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Cubs: Comped Pols Must Attend Game, Get Announced

A capacity crowd is expected tonight when the Chicago Cubs begin play in the National League Division Series at Wrigley Field, the first step in a journey that long-suffering Cubs fans hope results in a World Series title.

Among the fans in the stands will be members of the Chicago City Council, which gave the green light to the Cubs three years ago to rebuild Wrigley Field and develop the land around it. Earlier this year, the Cubs also won a limited right to sell beer and wine on an open-air plaza adjacent to Wrigley Field.

Perhaps as a thank-you perk, the Cubs offered all 50 aldermen and state lawmakers who represent Chicago districts the right to purchase two terrace reserved or upper deck tickets for each home playoff game at Wrigley Field at face value, according to a report by the Chicago Sun-Times.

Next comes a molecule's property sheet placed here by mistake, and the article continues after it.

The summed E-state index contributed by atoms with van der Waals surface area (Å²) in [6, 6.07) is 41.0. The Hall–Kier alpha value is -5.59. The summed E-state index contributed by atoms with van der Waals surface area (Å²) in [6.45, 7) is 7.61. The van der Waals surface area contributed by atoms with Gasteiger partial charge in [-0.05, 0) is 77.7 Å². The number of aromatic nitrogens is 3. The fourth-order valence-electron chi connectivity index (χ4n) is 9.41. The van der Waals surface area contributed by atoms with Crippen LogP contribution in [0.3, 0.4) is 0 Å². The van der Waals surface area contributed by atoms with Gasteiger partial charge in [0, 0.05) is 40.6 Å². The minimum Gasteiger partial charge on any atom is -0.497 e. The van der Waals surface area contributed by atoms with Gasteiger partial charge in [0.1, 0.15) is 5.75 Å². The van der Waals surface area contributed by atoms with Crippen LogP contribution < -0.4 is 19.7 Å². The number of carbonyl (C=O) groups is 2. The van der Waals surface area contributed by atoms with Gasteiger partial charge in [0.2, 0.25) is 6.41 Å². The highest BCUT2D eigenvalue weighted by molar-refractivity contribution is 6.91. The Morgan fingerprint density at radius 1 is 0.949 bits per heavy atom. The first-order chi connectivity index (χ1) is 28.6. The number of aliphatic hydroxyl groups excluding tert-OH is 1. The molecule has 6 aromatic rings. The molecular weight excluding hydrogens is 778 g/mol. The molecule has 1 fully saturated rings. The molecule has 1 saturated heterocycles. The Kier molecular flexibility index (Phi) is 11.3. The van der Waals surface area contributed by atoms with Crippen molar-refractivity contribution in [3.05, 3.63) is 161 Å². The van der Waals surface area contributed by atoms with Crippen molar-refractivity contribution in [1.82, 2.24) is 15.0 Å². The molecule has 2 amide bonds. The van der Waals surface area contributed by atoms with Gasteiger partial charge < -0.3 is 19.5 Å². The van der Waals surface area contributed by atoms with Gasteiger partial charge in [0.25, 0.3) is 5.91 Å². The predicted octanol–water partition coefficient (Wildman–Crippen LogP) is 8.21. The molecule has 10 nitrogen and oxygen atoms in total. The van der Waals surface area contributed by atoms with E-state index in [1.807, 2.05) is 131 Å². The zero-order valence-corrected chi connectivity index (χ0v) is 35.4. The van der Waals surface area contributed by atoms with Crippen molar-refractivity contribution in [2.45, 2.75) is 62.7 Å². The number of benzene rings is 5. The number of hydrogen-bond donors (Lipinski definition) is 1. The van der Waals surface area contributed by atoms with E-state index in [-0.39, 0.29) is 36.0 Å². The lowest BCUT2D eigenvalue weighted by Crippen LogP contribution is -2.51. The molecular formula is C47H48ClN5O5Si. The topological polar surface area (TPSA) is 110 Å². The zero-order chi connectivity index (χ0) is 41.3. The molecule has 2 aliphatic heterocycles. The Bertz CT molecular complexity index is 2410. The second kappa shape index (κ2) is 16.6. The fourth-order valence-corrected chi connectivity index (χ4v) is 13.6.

Now here’s the catch: Following a ruling by the Chicago Board of Ethics — which questioned the Cubs’ ticket offer as an apparent conflict of interest — the politicians who attend the playoff games must accompany their guests and be publicly announced to the crowd, or risk violating the city’s ethics ordinance, the Sun-Times reported.

Cubs spokesman Julian Green told the newspaper the team plans to “support the Board of Ethics opinion by displaying the names of aldermen in attendance on the video board throughout the playoffs.” Green added the Cubs asked the ethics board for its opinion before making the ticket offer.

More than 70 percent of Chicago City Council members and 85 percent of state lawmakers have taken the Cubs’ offer, the Sun-Times reported. So, too, have Chicago Mayor Rahm Emanuel and Illinois Gov. Bruce Rauner.

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